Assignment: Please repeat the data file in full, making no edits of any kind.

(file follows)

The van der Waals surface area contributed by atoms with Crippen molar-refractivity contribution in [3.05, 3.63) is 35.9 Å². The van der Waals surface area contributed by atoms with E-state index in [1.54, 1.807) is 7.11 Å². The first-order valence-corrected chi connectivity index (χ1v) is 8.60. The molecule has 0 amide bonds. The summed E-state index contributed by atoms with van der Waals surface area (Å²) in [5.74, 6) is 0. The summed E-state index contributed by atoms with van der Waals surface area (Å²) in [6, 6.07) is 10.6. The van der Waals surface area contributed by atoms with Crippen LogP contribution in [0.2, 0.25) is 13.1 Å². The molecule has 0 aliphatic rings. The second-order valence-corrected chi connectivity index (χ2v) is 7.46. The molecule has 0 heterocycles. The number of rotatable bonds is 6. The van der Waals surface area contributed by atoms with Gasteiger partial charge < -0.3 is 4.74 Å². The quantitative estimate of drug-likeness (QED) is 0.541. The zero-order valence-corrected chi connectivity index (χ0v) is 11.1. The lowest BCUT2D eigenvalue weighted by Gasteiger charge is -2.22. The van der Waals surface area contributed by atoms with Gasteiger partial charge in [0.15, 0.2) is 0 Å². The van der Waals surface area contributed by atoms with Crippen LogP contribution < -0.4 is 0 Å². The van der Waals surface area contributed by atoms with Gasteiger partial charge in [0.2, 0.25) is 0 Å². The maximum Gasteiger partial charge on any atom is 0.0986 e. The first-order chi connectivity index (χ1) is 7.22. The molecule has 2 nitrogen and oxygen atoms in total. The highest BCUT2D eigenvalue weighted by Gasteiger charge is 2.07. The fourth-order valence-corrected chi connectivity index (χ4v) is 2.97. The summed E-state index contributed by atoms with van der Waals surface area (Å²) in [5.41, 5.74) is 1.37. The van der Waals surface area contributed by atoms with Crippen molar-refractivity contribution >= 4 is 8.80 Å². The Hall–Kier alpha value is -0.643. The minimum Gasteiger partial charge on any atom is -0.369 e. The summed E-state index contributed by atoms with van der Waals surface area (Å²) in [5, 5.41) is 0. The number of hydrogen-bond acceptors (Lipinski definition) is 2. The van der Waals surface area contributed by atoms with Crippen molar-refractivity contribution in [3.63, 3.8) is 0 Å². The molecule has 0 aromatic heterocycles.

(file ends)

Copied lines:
The van der Waals surface area contributed by atoms with Crippen molar-refractivity contribution in [3.05, 3.63) is 35.9 Å². The van der Waals surface area contributed by atoms with E-state index in [1.54, 1.807) is 7.11 Å². The first-order valence-corrected chi connectivity index (χ1v) is 8.60. The molecule has 0 amide bonds. The summed E-state index contributed by atoms with van der Waals surface area (Å²) in [5.74, 6) is 0. The summed E-state index contributed by atoms with van der Waals surface area (Å²) in [6, 6.07) is 10.6. The van der Waals surface area contributed by atoms with Crippen LogP contribution in [0.2, 0.25) is 13.1 Å². The molecule has 0 aliphatic rings. The second-order valence-corrected chi connectivity index (χ2v) is 7.46. The molecule has 0 heterocycles. The number of rotatable bonds is 6. The van der Waals surface area contributed by atoms with Gasteiger partial charge < -0.3 is 4.74 Å². The quantitative estimate of drug-likeness (QED) is 0.541. The zero-order valence-corrected chi connectivity index (χ0v) is 11.1. The lowest BCUT2D eigenvalue weighted by Gasteiger charge is -2.22. The van der Waals surface area contributed by atoms with Gasteiger partial charge in [0.15, 0.2) is 0 Å². The van der Waals surface area contributed by atoms with Crippen LogP contribution < -0.4 is 0 Å². The van der Waals surface area contributed by atoms with Gasteiger partial charge in [0.2, 0.25) is 0 Å². The maximum Gasteiger partial charge on any atom is 0.0986 e. The first-order chi connectivity index (χ1) is 7.22. The molecule has 2 nitrogen and oxygen atoms in total. The highest BCUT2D eigenvalue weighted by Gasteiger charge is 2.07. The fourth-order valence-corrected chi connectivity index (χ4v) is 2.97. The summed E-state index contributed by atoms with van der Waals surface area (Å²) in [5.41, 5.74) is 1.37. The van der Waals surface area contributed by atoms with Crippen molar-refractivity contribution >= 4 is 8.80 Å². The Hall–Kier alpha value is -0.643. The minimum Gasteiger partial charge on any atom is -0.369 e. The summed E-state index contributed by atoms with van der Waals surface area (Å²) in [5, 5.41) is 0. The number of hydrogen-bond acceptors (Lipinski definition) is 2. The van der Waals surface area contributed by atoms with Crippen molar-refractivity contribution in [3.63, 3.8) is 0 Å². The molecule has 0 aromatic heterocycles.